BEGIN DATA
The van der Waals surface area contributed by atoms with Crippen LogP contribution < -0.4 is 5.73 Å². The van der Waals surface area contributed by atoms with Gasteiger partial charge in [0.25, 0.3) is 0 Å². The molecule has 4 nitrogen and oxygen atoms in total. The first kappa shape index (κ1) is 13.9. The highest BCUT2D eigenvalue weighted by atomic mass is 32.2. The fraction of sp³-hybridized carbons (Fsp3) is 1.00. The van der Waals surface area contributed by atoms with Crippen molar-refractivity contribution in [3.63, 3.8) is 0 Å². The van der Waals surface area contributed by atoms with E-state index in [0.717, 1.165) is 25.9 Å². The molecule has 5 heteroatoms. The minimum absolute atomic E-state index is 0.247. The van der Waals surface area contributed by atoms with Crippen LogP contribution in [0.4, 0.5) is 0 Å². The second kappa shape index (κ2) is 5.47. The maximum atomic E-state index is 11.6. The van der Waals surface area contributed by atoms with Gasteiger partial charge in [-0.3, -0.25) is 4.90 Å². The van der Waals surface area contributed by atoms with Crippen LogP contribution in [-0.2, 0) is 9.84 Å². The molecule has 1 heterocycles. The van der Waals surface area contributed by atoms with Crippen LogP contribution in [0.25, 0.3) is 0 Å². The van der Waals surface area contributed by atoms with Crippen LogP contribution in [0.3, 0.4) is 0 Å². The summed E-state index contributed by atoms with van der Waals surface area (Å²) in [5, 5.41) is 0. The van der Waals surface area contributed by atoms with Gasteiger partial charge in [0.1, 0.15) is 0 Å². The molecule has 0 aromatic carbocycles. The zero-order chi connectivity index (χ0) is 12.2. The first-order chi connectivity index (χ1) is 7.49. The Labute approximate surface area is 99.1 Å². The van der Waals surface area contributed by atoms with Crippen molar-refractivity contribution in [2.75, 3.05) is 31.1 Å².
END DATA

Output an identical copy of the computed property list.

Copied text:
The van der Waals surface area contributed by atoms with Crippen LogP contribution < -0.4 is 5.73 Å². The van der Waals surface area contributed by atoms with Gasteiger partial charge in [0.25, 0.3) is 0 Å². The molecule has 4 nitrogen and oxygen atoms in total. The first kappa shape index (κ1) is 13.9. The highest BCUT2D eigenvalue weighted by atomic mass is 32.2. The fraction of sp³-hybridized carbons (Fsp3) is 1.00. The van der Waals surface area contributed by atoms with Crippen molar-refractivity contribution in [3.63, 3.8) is 0 Å². The van der Waals surface area contributed by atoms with E-state index in [0.717, 1.165) is 25.9 Å². The molecule has 5 heteroatoms. The minimum absolute atomic E-state index is 0.247. The van der Waals surface area contributed by atoms with Crippen LogP contribution in [0.4, 0.5) is 0 Å². The second kappa shape index (κ2) is 5.47. The maximum atomic E-state index is 11.6. The van der Waals surface area contributed by atoms with Gasteiger partial charge in [-0.3, -0.25) is 4.90 Å². The van der Waals surface area contributed by atoms with Crippen LogP contribution in [-0.2, 0) is 9.84 Å². The molecule has 1 heterocycles. The van der Waals surface area contributed by atoms with Crippen LogP contribution in [0.25, 0.3) is 0 Å². The van der Waals surface area contributed by atoms with Crippen LogP contribution in [0.3, 0.4) is 0 Å². The summed E-state index contributed by atoms with van der Waals surface area (Å²) in [5, 5.41) is 0. The van der Waals surface area contributed by atoms with Gasteiger partial charge in [0.1, 0.15) is 0 Å². The molecule has 0 aromatic carbocycles. The zero-order chi connectivity index (χ0) is 12.2. The first-order chi connectivity index (χ1) is 7.49. The Labute approximate surface area is 99.1 Å². The van der Waals surface area contributed by atoms with Crippen molar-refractivity contribution in [2.75, 3.05) is 31.1 Å².